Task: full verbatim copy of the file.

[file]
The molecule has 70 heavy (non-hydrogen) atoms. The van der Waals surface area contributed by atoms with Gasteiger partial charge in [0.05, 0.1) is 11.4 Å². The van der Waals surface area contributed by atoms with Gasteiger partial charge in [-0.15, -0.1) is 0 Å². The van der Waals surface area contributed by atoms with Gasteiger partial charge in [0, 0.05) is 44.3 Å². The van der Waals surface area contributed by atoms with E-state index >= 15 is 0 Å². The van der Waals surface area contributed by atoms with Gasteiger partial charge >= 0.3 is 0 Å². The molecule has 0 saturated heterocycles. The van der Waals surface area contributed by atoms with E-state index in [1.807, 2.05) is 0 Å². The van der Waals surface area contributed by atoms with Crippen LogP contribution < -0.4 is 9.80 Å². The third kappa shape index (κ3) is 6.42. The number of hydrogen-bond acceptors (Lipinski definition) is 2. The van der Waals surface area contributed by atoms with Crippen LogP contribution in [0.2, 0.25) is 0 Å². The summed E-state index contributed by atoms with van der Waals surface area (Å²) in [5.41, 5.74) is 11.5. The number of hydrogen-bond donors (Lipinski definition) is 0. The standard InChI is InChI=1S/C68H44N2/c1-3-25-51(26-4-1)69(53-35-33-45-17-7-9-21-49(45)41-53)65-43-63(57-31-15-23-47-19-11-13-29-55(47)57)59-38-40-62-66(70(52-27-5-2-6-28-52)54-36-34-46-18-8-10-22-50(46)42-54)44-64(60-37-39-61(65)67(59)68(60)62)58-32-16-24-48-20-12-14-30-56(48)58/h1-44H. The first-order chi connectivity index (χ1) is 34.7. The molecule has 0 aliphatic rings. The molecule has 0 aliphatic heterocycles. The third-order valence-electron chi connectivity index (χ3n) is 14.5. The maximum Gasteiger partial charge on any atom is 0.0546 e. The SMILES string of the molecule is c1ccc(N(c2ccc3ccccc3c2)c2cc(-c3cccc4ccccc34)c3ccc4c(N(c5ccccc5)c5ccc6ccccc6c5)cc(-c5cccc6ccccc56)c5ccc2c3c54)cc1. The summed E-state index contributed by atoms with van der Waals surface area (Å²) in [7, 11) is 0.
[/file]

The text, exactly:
The molecule has 70 heavy (non-hydrogen) atoms. The van der Waals surface area contributed by atoms with Gasteiger partial charge in [0.05, 0.1) is 11.4 Å². The van der Waals surface area contributed by atoms with Gasteiger partial charge in [-0.15, -0.1) is 0 Å². The van der Waals surface area contributed by atoms with Gasteiger partial charge in [0, 0.05) is 44.3 Å². The van der Waals surface area contributed by atoms with E-state index >= 15 is 0 Å². The van der Waals surface area contributed by atoms with Gasteiger partial charge >= 0.3 is 0 Å². The molecule has 0 saturated heterocycles. The van der Waals surface area contributed by atoms with E-state index in [1.807, 2.05) is 0 Å². The van der Waals surface area contributed by atoms with Crippen LogP contribution < -0.4 is 9.80 Å². The third kappa shape index (κ3) is 6.42. The number of hydrogen-bond acceptors (Lipinski definition) is 2. The van der Waals surface area contributed by atoms with Crippen LogP contribution in [0.2, 0.25) is 0 Å². The summed E-state index contributed by atoms with van der Waals surface area (Å²) in [5.41, 5.74) is 11.5. The number of hydrogen-bond donors (Lipinski definition) is 0. The standard InChI is InChI=1S/C68H44N2/c1-3-25-51(26-4-1)69(53-35-33-45-17-7-9-21-49(45)41-53)65-43-63(57-31-15-23-47-19-11-13-29-55(47)57)59-38-40-62-66(70(52-27-5-2-6-28-52)54-36-34-46-18-8-10-22-50(46)42-54)44-64(60-37-39-61(65)67(59)68(60)62)58-32-16-24-48-20-12-14-30-56(48)58/h1-44H. The first-order chi connectivity index (χ1) is 34.7. The molecule has 0 aliphatic rings. The molecule has 0 aliphatic heterocycles. The third-order valence-electron chi connectivity index (χ3n) is 14.5. The maximum Gasteiger partial charge on any atom is 0.0546 e. The SMILES string of the molecule is c1ccc(N(c2ccc3ccccc3c2)c2cc(-c3cccc4ccccc34)c3ccc4c(N(c5ccccc5)c5ccc6ccccc6c5)cc(-c5cccc6ccccc56)c5ccc2c3c54)cc1. The summed E-state index contributed by atoms with van der Waals surface area (Å²) in [7, 11) is 0.